"Your honor," Kahre said when he stood to answer, "This last 17 years of my life has been to get my issues" aired about taxation and the importance of a gold standard to back U.S. currency.

"My life is basically over," Kahre said,, indicating that before sentencing he wants to "spend time with family and tie up some loose ends."

He faces up to 296 years in prison and fines of up to $14 million, according to the U.S. attorney's office.

Kahre and co-defendant Danille Cline have four children, with the youngest born during Kahre's 2007 trial on similar charges. That trial, with nine defendants, ended with no convictions.

This time Kahre was convicted in the payroll conspiracy, along with his sister, Lori Kahre, who works for him.

But defendant Alex Loglia, who used to work for Kahre, was acquitted of his conspiracy charge.

Lori Kahre was acquitted of one count but she and Loglia were found guilty of multiple other counts of tax evasion.

Cline was acquitted of two counts of wire fraud in connection with two home purchases, but she was convicted of another count involving a third real-estate transaction.

Jurors accepted the prosecution theory that the couple bought themselves a series of homes in Cline's name and on the strength of her credit -- even though she had not worked outside the home in almost two decades -- in order to hide Kahre's income.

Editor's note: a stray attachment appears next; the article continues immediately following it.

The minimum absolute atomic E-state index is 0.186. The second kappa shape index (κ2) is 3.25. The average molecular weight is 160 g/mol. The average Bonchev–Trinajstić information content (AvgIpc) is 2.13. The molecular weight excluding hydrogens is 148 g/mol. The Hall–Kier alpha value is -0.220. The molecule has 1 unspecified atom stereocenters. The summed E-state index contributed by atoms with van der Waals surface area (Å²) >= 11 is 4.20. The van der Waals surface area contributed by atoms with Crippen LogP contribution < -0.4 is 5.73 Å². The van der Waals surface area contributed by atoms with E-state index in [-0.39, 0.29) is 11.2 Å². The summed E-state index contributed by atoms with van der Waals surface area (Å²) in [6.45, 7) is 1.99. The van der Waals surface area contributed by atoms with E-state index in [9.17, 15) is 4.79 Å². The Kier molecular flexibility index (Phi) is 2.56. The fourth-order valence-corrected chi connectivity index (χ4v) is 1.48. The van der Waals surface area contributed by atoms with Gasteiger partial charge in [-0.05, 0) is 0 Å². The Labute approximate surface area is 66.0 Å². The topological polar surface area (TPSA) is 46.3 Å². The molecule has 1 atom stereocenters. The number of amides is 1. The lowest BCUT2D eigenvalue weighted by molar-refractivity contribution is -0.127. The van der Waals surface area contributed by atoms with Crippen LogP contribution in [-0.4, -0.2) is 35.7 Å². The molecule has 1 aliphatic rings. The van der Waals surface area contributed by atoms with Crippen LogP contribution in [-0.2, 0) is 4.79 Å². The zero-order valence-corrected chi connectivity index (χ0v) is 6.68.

The two held a commitment ceremony but do not have a marriage license, although they did not make those choices for any tax benefit, Kahre's defense attorneys have said.

U.S. Attorney Gregory Brower said late Friday afternoon that he views the four acquittals as a sign that the jury carefully scrutinized each count.

"It certainly was not a rubber stamp of the government's case," Brower said. "I can't say enough about the extraordinary efforts of the investigators, the prosecutors, and the jury."

In order to convict, jury members had to decide that the defendants knowingly broke federal tax laws, with a criminal intent rather than out of good-faith ignorance.

Jurors rejected a recurring defense theme that the defendants sincerely believed Congress gave them the permission to go by the dollar amounts stamped into the coins by the U.S. Mint.

Certified public account Wayne Paul, brother of Texas congressman Ron Paul, testified that Congress created a dual monetary system when it authorized the gold and silver coins that currently circulate. That means, according to the accountant, that people can switch between coin and paper money, always going by the printed value.